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Proposition 3. (Sufficient conditions for an extremum in terms of the first derivative). Let $f:U(x_0)\to \mathbb{R}$ be a function defined on neighborhood $U(x_0)$ of the point $x_0$, which is continuous at the point itself and differentiable in a deleted neighborhood $\mathring{U}(x_0)$. Let $\mathring{U}^-(x_0)=\{x\in U(x_0): x<x_0\}$ and $\mathring{U}^+(x_0)=\{x\in U(x_0): x>x_0\}$. Then the following conclusions are valid:

a) $(\forall x\in\mathring{U}^-(x_0) (f'(x)<0))\ \land \ (\forall x\in\mathring{U}^+(x_0) (f'(x)<0)) \Rightarrow (f \ \text{has no extremum at} \ x_0);$

b) $(\forall x\in\mathring{U}^-(x_0) (f'(x)<0))\ \land \ (\forall x\in\mathring{U}^+(x_0) (f'(x)>0)) \Rightarrow (x_0 \ \text{is a strict local minimum of} \ f);$

c) $(\forall x\in\mathring{U}^-(x_0) (f'(x)>0))\ \land \ (\forall x\in\mathring{U}^+(x_0) (f'(x)<0)) \Rightarrow (x_0 \ \text{is a strict local maximum of} \ f);$

d) $(\forall x\in\mathring{U}^-(x_0) (f'(x)>0))\ \land \ (\forall x\in\mathring{U}^+(x_0) (f'(x)>0)) \Rightarrow (f \ \text{has no extremum at} \ x_0);$

Briefly, but less precisely, one can say that if the derivative changes sign in passing through the point, then the point is an extremum, while if the derivative does not change sign, the point is not extremum.

We remark immediately, however, that these sufficient conditions are not necessary for an extremum, as one can verify the following example.

Example: Let $$f(x) = \begin{cases} 2x^2+x^2\sin \frac{1}{x}, & \text{if }x\neq 0 \\ 0, & \text{if }x=0 \end{cases}$$

Since $x^2\leq f(x)\leq 3x^2$, it is clear that the function has a strict local minimum at $x_0=0$, but the derivative $f'(x)=4x+2x\sin \frac{1}{x}-\cos \frac{1}{x}$ is not of constant sign in any deleted one-sided neighborhood of this point. This same example shows the misunderstandings that can arise in connection with the abbreviated statement of Proposition 3 just given.

This is an excerpt from Zorich's book (Volume 1, page 238). Most of it I understood but some moments are not crystal clear. So let me ask you questions please:

1) This example shows us that the converse of b) in Proposition 3 is not valid, right? What is an example of a function which shows that the converse of a) is not valid?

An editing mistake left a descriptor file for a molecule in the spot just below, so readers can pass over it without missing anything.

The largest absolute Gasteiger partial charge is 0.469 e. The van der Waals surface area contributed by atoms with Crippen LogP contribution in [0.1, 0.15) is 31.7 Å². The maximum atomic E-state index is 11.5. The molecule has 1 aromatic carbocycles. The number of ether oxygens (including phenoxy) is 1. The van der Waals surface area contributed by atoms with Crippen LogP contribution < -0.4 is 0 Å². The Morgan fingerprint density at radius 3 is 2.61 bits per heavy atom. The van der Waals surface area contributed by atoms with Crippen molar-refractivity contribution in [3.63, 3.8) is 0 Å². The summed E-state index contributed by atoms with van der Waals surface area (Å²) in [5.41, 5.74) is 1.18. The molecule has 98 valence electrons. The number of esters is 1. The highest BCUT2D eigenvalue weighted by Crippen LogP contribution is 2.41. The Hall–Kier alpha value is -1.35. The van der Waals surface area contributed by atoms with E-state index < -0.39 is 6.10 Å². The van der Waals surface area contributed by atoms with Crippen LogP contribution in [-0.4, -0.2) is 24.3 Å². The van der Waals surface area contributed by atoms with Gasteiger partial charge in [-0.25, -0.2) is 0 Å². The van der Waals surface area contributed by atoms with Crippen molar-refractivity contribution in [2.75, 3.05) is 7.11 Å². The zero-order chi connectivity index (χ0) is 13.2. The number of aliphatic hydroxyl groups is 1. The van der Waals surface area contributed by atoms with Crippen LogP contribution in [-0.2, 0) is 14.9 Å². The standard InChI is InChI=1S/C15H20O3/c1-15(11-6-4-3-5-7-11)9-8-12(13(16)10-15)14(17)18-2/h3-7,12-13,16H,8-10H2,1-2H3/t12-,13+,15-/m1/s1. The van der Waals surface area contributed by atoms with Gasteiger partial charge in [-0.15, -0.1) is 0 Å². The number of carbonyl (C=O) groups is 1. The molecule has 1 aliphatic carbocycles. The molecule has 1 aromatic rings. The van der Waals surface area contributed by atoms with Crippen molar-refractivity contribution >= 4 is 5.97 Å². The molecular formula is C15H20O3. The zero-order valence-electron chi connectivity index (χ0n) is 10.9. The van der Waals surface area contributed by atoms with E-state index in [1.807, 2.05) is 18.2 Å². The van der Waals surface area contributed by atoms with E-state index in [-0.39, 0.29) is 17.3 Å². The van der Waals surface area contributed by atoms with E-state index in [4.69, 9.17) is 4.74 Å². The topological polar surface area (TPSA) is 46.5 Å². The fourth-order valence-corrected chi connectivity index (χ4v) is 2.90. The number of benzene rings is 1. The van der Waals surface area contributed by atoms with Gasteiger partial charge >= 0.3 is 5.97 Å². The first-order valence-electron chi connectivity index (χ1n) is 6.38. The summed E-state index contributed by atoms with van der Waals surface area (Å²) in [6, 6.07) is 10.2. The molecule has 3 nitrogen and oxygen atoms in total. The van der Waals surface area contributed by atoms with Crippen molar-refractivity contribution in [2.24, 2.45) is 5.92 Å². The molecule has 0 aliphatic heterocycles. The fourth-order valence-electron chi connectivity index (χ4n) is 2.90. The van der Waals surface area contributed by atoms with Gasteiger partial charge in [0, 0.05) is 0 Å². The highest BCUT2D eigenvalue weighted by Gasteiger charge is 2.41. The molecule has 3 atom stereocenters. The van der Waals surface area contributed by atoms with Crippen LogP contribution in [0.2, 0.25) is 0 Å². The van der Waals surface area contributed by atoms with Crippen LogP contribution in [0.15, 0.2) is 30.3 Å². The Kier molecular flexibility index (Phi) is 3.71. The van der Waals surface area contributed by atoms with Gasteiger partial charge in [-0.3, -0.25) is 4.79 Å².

2) I am a bit confused with the phrase "This same example shows the misunderstandings that can arise in connection with the abbreviated statement of Proposition 3 just given." I have spent some time trying to understand what is wrong but gave up.

I'd be very grateful for answers to my question.

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(1) For a counterexample to the converse of (a), just take $f(x)=x^3$.

(2) The example given shows that it doesn’t make sense to speak of $f’$ “changing sign” at the local minimum. The cases where it makes sense to speak of a sign change are those where $f’$ has constant sign on left and right sided deleted neighborhoods.

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  • $\begingroup$ Thanks for your reply! But your answer to part b) is not so clear. $\endgroup$
    – ZFR
    Apr 24, 2021 at 22:11
  • $\begingroup$ @ZFR: What isn’t clear? If there is no one-sided deleted neighborhood of a point on which the sign of $f’$ is constant, it makes no sense to speak of $f’$ “changing sign” at that point. Read that sentence several times until you get it. (Such language only makes sense if you can say “the sign on the left is ..., while the sign on the right is ...” But “the sign on the left” literally makes no sense if there is no left-side deleted neighborhood on which $f’$ has constant sign.) It is not possible to be clearer. $\endgroup$ Apr 24, 2021 at 22:16

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